On Sunday, November 27, the Electric Reliability Council of Texas (ERCOT) announced a new record for wind generation of electricity on a single day in the state: 15,000 megawatts. The record represented about 45% of the state’s total demand for electricity at the time.
According to the ERCOT press announcement, the previous wind generation output record of 14,122 MW was set on November 17, and the current record for percentage of load served — 48.3 — was set on March 23, 2016, at 1:10 a.m. The new record was set at 12:35 p.m. when demand would likely have been much higher than in the middle of the night.
The state of Texas leads the nation in wind power generation with more than 18,000 installed megawatts and another 5,000 megawatts under construction, according to a report at Greentech Media. Wind generated about 11.7% of Texas’ demand for electricity in 2015 and is on track to meet 14.7% of the state’s demand in 2016.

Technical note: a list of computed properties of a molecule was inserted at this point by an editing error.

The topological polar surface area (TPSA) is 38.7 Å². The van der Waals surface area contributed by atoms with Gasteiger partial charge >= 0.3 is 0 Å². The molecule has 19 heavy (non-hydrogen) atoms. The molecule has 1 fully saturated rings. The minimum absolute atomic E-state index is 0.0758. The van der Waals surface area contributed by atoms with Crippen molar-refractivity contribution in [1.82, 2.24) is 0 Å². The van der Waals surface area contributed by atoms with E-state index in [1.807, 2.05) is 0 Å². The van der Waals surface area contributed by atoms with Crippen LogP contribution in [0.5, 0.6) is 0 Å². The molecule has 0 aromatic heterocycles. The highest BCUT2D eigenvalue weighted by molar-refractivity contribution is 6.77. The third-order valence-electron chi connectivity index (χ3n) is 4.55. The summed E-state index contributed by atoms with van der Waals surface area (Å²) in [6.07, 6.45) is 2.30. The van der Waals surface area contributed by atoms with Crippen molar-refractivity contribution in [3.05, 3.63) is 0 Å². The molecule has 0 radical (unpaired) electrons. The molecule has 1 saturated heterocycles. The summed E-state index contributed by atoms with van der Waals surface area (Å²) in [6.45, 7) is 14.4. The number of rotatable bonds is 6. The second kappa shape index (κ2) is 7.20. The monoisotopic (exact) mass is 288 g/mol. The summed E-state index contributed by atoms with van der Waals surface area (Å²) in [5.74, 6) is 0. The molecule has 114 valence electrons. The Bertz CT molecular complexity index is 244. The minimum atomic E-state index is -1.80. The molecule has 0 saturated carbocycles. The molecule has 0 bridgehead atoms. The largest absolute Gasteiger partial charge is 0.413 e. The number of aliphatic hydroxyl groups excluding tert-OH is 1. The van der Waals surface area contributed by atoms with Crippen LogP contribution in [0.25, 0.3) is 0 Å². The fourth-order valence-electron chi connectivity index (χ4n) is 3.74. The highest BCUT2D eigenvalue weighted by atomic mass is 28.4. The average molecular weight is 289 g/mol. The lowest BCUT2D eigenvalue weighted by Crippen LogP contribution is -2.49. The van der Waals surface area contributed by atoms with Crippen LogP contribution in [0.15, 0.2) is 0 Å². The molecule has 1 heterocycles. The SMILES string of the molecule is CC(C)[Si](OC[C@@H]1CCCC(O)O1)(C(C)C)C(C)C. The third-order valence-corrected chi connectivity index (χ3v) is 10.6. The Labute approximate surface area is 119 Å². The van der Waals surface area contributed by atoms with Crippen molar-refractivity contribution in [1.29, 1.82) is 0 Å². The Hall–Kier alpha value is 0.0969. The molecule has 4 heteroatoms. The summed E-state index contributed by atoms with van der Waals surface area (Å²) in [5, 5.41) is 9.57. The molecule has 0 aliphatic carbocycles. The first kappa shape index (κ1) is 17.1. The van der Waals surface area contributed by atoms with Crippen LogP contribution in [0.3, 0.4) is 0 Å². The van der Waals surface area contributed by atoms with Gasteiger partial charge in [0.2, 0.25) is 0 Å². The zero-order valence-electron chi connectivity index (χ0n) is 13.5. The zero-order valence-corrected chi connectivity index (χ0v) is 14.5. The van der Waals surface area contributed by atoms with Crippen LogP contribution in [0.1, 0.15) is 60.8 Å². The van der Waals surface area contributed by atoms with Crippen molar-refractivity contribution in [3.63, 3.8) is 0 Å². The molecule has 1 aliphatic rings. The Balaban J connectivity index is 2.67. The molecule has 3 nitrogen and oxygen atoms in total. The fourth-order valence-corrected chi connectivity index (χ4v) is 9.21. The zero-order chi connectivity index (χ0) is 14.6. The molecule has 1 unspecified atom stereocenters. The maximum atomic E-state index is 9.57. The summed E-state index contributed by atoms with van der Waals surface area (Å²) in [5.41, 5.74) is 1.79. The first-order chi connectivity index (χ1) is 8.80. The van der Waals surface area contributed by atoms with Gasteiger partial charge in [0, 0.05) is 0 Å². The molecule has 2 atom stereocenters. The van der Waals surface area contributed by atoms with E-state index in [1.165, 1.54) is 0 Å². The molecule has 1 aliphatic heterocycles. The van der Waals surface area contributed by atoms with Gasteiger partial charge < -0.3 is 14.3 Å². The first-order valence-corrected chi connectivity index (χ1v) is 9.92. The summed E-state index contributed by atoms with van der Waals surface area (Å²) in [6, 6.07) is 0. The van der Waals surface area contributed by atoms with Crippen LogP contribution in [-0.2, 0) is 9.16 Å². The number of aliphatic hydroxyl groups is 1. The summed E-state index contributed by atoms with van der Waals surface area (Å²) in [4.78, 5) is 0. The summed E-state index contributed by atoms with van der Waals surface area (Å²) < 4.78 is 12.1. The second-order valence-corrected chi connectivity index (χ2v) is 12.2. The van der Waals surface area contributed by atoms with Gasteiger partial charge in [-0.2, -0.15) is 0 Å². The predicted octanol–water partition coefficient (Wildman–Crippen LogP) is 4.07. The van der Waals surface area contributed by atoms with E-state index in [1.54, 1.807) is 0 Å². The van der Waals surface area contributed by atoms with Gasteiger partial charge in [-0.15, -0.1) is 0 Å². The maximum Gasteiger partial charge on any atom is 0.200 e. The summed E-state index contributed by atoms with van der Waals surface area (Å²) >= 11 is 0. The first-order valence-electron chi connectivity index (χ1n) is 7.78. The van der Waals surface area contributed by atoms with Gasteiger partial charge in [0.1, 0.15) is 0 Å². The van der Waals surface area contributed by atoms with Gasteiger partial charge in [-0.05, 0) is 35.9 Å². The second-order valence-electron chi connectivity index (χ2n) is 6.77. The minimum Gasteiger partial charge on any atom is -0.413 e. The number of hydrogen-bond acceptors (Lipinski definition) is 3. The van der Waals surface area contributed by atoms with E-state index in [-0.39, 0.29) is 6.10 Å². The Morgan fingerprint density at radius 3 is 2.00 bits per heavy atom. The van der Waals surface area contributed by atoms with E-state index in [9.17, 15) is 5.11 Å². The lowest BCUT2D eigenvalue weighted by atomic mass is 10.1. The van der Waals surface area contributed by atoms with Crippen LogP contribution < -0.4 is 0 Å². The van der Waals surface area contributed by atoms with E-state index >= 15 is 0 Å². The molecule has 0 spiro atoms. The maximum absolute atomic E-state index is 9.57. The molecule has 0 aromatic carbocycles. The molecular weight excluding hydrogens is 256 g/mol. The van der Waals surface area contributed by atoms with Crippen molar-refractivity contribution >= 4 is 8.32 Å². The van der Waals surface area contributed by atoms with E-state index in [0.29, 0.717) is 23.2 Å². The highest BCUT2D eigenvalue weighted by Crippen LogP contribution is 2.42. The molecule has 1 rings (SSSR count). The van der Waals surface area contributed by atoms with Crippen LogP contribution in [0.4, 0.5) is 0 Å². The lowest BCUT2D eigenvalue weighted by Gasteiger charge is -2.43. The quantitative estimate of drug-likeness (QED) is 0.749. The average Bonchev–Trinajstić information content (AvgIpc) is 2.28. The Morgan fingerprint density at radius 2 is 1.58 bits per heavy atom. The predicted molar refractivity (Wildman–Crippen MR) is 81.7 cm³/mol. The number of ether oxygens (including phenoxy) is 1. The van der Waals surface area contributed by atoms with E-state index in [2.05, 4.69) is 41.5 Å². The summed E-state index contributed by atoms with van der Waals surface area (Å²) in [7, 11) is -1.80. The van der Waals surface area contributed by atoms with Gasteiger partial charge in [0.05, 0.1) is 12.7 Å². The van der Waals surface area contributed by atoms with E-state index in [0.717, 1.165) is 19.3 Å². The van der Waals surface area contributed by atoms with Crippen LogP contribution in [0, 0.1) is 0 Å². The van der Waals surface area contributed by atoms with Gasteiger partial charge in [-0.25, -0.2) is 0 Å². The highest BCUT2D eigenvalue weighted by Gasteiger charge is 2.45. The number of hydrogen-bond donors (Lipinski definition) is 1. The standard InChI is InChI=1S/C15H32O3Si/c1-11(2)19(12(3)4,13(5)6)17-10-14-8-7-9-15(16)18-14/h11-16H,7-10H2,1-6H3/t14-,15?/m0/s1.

Wind’s share of power generation in Texas is about half that of either coal or natural gas, and solar generation is barely on the radar screen. But the state has invested some $7 billion in transmission lines to carry wind-generated electricity from west Texas and the Panhandle region to where it is needed.
ERCOT reported that about 685 megawatts of solar power generation will be onlined in 2016, more than double the total of less than 300 in 2015. By 2020, ERCOT estimates that solar generation in Texas will total 2,500 megawatts, compared with 28,000 megawatts of wind generation capacity.